By Amrietha Nellan
There are many reasons to love living in the Bay area-- the nearly year-round perfect weather, great outdoors, and of course, weekend trips to California’s wine country. But you don’t have to live in the area to get a taste of California wine. Today, bottles of Sonoma and Napa Valley wine are conveniently available in basically any grocery store and at price points for any budget. This unfortunately, is not the case outside the U.S. In most major international markets, California wine drinkers pay over 20 percent more simply due to tariffs imposed on U.S. wine exports to their country. Other non-tariff barriers hike prices even further. But passing the Trans-Pacific Partnership (TPP) will provide better access to California wine to nearly 500 million consumers in the Asia-Pacific.
TPP cuts tariffs on U.S. wine to zero in all six new free trade agreement (FTA) partners. Most notably, TPP cuts tariffs in both emerging markets like Vietnam, which imposes a 55% tariff, and established markets like Japan, already the fourth largest market for California wine. New access to both emerging and established markets provides opportunity for immediate and long term growth, as exemplified by the increase in California wine exports to Singapore (10% since 2013) and South Korea (40% since 2012) after U.S. bilateral FTAs cut tariffs.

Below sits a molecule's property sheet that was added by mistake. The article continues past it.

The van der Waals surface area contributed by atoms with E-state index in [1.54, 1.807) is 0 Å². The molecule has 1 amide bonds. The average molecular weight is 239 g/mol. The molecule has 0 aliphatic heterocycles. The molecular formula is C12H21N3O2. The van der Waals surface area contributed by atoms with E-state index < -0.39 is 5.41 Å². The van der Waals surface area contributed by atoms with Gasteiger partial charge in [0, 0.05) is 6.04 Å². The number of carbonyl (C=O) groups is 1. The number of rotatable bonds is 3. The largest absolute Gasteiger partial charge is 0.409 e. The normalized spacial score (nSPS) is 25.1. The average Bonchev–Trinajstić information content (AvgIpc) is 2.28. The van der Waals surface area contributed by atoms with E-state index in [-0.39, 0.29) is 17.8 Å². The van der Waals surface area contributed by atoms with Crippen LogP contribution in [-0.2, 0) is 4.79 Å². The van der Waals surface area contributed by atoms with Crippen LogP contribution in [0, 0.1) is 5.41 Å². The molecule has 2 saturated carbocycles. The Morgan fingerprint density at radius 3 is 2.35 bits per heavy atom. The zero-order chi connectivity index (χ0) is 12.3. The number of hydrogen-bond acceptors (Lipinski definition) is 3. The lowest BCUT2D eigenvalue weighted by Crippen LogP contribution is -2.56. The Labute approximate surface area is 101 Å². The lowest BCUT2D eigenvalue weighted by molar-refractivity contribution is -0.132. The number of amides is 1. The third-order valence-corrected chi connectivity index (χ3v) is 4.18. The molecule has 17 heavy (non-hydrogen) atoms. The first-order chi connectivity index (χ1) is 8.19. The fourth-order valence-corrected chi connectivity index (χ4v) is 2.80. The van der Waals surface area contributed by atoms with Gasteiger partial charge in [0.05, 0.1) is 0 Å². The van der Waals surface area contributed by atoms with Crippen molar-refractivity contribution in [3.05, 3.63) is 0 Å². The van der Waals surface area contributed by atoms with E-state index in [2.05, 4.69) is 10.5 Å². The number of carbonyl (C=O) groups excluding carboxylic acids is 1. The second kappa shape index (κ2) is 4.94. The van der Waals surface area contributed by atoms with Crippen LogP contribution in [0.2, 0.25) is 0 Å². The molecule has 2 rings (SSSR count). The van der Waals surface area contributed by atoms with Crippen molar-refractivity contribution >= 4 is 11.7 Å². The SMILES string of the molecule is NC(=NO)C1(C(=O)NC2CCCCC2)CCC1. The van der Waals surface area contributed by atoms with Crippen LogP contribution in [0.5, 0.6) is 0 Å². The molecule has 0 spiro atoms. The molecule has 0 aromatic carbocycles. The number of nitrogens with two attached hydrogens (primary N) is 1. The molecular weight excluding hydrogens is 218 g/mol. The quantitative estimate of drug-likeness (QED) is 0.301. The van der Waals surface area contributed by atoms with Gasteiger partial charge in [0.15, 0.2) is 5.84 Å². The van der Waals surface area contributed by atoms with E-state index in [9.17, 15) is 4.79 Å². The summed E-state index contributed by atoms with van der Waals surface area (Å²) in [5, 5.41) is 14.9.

Moreover, the TPP is important for California winemakers to keep their competitive edge in Japan. Top rivals, Chile and Australia, already negotiated agreements with Japan to cut all tariffs on their wine exports. Without TPP’s tariff cut, U.S. wines will be comparatively more expensive in Japan, facing weaker demand and losing market share. This price advantage cannot be overstated. Recently, Chilean wine has used lower prices to eat away at French market share in Japan, to become the top wine exporter to Japan. TPP is absolutely vital for California wine to continue its upward trend in Japan.
TPP also breaks new ground by cutting non-tariff barriers to wine exports. Labelling rules and certification account for a large portion of costs that uniquely hinder small business exporters, and TPP’s Annex 8-A makes significant improvements. This is important for the wine industry, because virtually all U.S. wine producers are small- or medium-sized businesses, and fewer than 5% of U.S. wine producers currently export. There is significant opportunity for growth, and TPP removal of trade barriers is key to unlocking that potential.
TPP solves critical problems facing our wine exporters. California wine producers can expand their market share abroad, support local jobs, and grow an iconic American industry. And for consumers living in TPP countries, it will be that much easier to taste the California lifestyle.